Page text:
To the editor:
First, full disclosure: I am a member of the Alexandria Archaeological Commission and principal author of the AACs History Plan, which was the work of many, created at the citys request (with which we worked closely) and somewhat absorbed into the final small area plan. What follows are my own views and not those of the AAC.
Alexandrians should worry about two recent waterfront developments: the work groups composition and news the city is considering employing eminent domain to seize the Old Dominion Boat Club parking lot. Neither is surprising, and both appear to stem from a troubling and sometimes hypocritical aspect of the waterfront fiasco officials focusing on development over a true, public vision regarding the waterfront.
While I believe the work groups members are serious-minded and strive for fairness, the body is comprised largely of those with development, finance, real estate and land use backgrounds.
The mayor was careful to exclude any historical or preservationist perspectives. Its as if the deck is stacked against fresh perspectives in favor of a predetermined outcome similar to the existing SAP. One hopes the appointees will think independently, yet the fear is they will follow the lead of officials and ignore the valid concerns of the larger public.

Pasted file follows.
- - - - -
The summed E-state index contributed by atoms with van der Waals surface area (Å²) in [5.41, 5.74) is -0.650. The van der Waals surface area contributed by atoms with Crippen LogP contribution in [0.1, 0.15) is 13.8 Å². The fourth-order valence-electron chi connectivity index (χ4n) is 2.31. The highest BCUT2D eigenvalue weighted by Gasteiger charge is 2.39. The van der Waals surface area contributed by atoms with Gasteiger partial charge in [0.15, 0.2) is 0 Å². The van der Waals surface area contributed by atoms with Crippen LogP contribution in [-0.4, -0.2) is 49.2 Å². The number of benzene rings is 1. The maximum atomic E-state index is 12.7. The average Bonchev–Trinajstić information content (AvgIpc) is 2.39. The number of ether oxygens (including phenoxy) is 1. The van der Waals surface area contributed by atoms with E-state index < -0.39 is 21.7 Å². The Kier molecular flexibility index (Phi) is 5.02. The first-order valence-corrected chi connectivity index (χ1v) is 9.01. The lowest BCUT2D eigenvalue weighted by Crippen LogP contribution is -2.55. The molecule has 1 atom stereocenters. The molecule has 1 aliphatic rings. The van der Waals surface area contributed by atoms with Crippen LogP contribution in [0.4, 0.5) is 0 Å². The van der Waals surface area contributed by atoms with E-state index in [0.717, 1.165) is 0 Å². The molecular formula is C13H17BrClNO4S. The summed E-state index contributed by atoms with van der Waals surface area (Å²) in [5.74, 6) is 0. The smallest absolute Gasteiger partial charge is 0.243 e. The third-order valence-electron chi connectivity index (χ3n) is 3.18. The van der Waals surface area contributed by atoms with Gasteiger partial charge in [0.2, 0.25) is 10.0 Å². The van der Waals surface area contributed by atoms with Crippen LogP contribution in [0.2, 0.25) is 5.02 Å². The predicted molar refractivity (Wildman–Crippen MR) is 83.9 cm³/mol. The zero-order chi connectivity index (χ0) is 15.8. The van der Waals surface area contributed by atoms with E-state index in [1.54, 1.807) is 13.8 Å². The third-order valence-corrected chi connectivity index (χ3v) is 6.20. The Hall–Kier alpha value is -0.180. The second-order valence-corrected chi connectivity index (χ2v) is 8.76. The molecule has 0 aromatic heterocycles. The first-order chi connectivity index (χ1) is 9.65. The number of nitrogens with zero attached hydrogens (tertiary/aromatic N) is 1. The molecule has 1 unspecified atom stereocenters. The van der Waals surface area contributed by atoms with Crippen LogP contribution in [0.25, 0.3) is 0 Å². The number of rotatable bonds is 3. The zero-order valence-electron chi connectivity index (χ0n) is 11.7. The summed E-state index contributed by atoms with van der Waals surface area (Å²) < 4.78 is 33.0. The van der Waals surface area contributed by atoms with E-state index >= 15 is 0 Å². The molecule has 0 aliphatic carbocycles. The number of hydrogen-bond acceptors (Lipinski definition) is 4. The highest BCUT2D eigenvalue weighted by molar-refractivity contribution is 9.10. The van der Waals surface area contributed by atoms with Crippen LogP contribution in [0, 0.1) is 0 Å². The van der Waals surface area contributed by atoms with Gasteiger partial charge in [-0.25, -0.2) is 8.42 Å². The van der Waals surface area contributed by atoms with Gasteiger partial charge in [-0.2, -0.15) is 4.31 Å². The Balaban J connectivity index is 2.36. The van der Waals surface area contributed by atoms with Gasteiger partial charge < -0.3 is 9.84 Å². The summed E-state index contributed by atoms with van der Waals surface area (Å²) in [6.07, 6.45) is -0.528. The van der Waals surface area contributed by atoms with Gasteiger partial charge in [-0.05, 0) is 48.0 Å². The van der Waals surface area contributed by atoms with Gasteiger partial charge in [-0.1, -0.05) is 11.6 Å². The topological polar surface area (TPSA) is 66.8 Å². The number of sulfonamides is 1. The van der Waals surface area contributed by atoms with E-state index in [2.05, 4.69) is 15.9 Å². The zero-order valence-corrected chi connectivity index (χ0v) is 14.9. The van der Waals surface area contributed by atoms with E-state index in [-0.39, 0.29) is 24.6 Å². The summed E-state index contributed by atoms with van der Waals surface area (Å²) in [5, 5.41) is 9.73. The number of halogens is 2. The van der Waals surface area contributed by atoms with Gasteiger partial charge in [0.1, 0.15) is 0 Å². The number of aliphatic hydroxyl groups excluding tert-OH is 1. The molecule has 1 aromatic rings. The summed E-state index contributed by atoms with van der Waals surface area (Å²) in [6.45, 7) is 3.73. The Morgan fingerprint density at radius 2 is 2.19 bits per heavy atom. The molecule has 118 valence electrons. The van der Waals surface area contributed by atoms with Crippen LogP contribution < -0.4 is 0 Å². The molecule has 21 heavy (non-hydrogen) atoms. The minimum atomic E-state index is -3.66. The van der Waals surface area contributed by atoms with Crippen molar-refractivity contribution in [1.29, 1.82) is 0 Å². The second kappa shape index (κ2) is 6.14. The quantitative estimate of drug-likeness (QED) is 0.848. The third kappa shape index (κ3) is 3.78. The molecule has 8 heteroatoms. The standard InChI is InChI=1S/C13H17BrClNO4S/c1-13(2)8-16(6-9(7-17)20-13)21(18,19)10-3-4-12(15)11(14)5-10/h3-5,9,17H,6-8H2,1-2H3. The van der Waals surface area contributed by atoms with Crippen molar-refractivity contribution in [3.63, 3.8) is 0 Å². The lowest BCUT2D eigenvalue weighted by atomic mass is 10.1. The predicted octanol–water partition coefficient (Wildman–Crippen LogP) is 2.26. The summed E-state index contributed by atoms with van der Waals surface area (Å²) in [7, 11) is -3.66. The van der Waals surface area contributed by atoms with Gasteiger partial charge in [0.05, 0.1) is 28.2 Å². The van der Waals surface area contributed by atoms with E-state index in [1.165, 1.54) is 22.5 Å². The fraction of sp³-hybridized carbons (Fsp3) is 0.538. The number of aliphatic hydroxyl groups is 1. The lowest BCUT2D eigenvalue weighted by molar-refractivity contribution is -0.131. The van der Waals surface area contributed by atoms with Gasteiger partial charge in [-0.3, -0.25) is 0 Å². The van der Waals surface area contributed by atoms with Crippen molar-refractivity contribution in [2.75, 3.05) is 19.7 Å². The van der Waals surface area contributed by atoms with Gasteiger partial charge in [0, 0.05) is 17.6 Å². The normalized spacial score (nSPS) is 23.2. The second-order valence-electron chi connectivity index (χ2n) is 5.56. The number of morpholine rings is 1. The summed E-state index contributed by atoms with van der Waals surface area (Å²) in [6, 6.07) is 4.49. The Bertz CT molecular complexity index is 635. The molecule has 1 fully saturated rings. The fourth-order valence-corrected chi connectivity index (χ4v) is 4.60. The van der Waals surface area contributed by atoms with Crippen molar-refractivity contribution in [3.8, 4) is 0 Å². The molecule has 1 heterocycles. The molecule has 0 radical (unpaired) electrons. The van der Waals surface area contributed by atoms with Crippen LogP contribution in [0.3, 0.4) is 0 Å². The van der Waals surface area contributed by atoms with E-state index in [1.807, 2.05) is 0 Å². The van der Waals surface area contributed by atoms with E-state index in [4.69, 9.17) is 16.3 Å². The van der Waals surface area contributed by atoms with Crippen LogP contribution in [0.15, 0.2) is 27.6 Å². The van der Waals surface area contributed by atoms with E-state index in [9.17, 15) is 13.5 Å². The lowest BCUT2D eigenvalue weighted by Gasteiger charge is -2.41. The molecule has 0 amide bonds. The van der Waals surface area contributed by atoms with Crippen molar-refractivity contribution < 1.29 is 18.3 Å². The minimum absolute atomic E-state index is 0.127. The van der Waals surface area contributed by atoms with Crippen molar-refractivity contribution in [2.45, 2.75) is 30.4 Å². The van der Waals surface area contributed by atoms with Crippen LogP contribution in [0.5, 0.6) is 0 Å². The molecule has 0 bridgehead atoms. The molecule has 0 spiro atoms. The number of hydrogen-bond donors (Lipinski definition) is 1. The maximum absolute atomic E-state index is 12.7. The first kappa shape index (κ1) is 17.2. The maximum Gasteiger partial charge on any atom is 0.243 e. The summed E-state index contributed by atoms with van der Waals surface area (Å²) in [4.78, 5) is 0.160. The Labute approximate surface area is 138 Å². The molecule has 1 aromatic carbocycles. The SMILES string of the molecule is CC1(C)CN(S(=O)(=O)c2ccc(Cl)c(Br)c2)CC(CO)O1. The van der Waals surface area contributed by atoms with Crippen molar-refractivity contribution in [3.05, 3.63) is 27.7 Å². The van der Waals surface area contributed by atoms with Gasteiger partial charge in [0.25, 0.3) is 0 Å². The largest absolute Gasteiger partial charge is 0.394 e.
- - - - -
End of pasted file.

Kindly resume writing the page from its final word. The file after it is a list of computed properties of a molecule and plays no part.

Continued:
That the city also is contemplating eminent domain regarding the ODBC property is not surprising, but it is perhaps hypocritical considering city council has loudly denied considering it while also claiming that purchasing new property for the waterfront plan was too expensive at least when it meant the Robinson Terminal parcels.
Why should the city take ODBC land but not other parcels along the waterfront? Why is it permissible to take the parking lot yet inconceivable to take even historic buildings to preserve them? It is troubling that the city seems to have a flexible notion of public good when it comes to eminent domain. Put it to the people to decide if they want to pay for those parcels and offer realistic numbers as well.
City council claimed developing the waterfront will fund undefined cultural and preservation assets. Why are potential waterfront tax revenues more suitable for cultural and preservation needs than revenue from other neighborhoods? Why must it shoulder the costs when there is massive development elsewhere? Why must we accept placing cultural and preservationist assets on the willingness of developers to contribute or on some unknown ability to pay in a distant future?
Let us hope that the work group will not only rise above the limits created by city council, but also reach out to the informed community as well. We need a true vision for the future, not a shortsighted stab at revenue generation.
To the editor: